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Public has its say on firing Williams 15 speakers at hearing voice conflicting opinions on school superintendent

The Buffalo Board of Education's plan to fire its embattled superintendent weeks before school starts has elected officials, parents and other stakeholders concerned.

That was conveyed Friday to the School Board during a sometimes heated hourlong public hearing in City Hall. A broad mix of 15 speakers spoke on the board's decision to oust Superintendent James A. Williams.

Ellicott Common Council Member Darius G. Pridgen said the termination process has put the school district in a state of "crisis" and "chaos."

"I'm here to tell you that the community at-large and many of the constituents who I represent feel that it is worrying time," Pridgen said.

Many of the speakers defended Williams' six-year tenure.

Erie County Legislator Betty Jean Grant, D-Buffalo, said she was speaking on behalf of Williams, who is on vacation.

"You need to be ashamed of yourselves," she told the board. "You're going to give him six months for not working when he could stay for a year and go out of here in dignity?"

The board's invoking of the "no-fault" termination clause in Williams' contract entitles him to six months of pay. Williams had announced plans to retire at the end of the upcoming school year.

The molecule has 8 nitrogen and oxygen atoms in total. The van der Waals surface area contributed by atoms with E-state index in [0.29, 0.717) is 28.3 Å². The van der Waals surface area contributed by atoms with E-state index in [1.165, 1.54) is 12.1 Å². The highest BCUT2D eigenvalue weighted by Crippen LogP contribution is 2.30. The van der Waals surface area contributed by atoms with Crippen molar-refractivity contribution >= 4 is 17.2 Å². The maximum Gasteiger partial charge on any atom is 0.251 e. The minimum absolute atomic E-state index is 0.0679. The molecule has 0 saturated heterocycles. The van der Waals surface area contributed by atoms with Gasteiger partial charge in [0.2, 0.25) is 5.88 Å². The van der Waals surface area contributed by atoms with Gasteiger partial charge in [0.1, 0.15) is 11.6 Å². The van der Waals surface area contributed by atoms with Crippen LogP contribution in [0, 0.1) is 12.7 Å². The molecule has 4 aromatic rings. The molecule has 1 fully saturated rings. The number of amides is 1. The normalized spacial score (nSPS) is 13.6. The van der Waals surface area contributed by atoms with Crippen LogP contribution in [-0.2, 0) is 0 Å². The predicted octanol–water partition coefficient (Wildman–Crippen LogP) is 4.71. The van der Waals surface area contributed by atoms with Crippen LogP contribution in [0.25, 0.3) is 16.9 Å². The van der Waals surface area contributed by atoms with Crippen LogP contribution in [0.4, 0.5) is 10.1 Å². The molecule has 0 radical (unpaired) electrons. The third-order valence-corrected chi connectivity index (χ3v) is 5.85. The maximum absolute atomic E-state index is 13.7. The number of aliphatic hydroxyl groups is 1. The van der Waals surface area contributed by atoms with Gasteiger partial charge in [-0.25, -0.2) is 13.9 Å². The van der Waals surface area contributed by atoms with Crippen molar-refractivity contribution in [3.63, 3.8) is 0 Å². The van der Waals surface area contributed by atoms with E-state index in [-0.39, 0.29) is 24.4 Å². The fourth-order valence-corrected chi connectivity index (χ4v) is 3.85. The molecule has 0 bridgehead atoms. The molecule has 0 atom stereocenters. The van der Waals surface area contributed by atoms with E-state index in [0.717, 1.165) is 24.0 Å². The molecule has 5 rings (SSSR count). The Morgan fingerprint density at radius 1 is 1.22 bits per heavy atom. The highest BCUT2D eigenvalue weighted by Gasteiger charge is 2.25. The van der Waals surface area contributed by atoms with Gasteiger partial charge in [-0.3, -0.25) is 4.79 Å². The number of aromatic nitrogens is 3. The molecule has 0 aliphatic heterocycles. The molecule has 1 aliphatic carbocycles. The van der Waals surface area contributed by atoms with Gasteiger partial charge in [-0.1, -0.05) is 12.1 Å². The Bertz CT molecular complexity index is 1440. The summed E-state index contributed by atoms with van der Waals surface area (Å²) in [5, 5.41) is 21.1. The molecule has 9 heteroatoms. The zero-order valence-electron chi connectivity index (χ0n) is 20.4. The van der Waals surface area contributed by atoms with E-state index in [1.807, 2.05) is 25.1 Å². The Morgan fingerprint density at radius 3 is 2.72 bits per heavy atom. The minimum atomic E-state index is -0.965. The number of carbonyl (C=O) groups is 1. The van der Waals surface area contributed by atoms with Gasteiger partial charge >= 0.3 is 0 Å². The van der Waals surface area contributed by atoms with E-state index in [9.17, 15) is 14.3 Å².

Williams' track record shows a series of achievements that should not be forgotten, said Vivian O. Evans, who resigned in December as the School Board's East District member in a residency dispute.

Hannya Boulos, executive director of Buffalo ReformED, voiced support for the board's move, launched Tuesday.

"I believe the board is taking appropriate action in order to pave the way for more effective leadership," she said.

Some speakers, however, took the heat off Williams and blamed the wider system for problems affecting Buffalo's schools, which include low test scores, chronic absenteeism and dismal graduation rates.

"We don't think it makes sense to focus the issues of education around people because these issues are not new," said Samuel L. Radford III, vice president of the District Parent Coordinating Council.

Assemblyman Mark J.F. Schroeder, D-Buffalo, took aim at the state's "useless" Board of Regents, which oversees schools statewide.

"The system is broken throughout New York State, and so to blame a superintendent or the school board really is not the right thing to do," he said.

Sharon Belton-Cottman, the School Board's Ferry District member and Williams backer, said the public comments show widespread concern over the board's timing and thinking.

But the comments at Friday's hearing are unlikely to affect the board's decision.

"I hope that they appreciate that board members have given this a lot of thought and listened to a lot of people -- I know I have," said Christopher L. Jacobs, an at-large School Board member and one of the sponsors of the resolution to invoke the termination clause.

"I'm really trying to make the decision that I believe is best for the district moving forward."

Board President Louis J. Petrucci announced the board will meet at noon Wednesday with Williams to conclude the termination process.

The board had hoped to meet with Williams on Friday. But when it learned he was unavailable, it opted for the public comment session instead.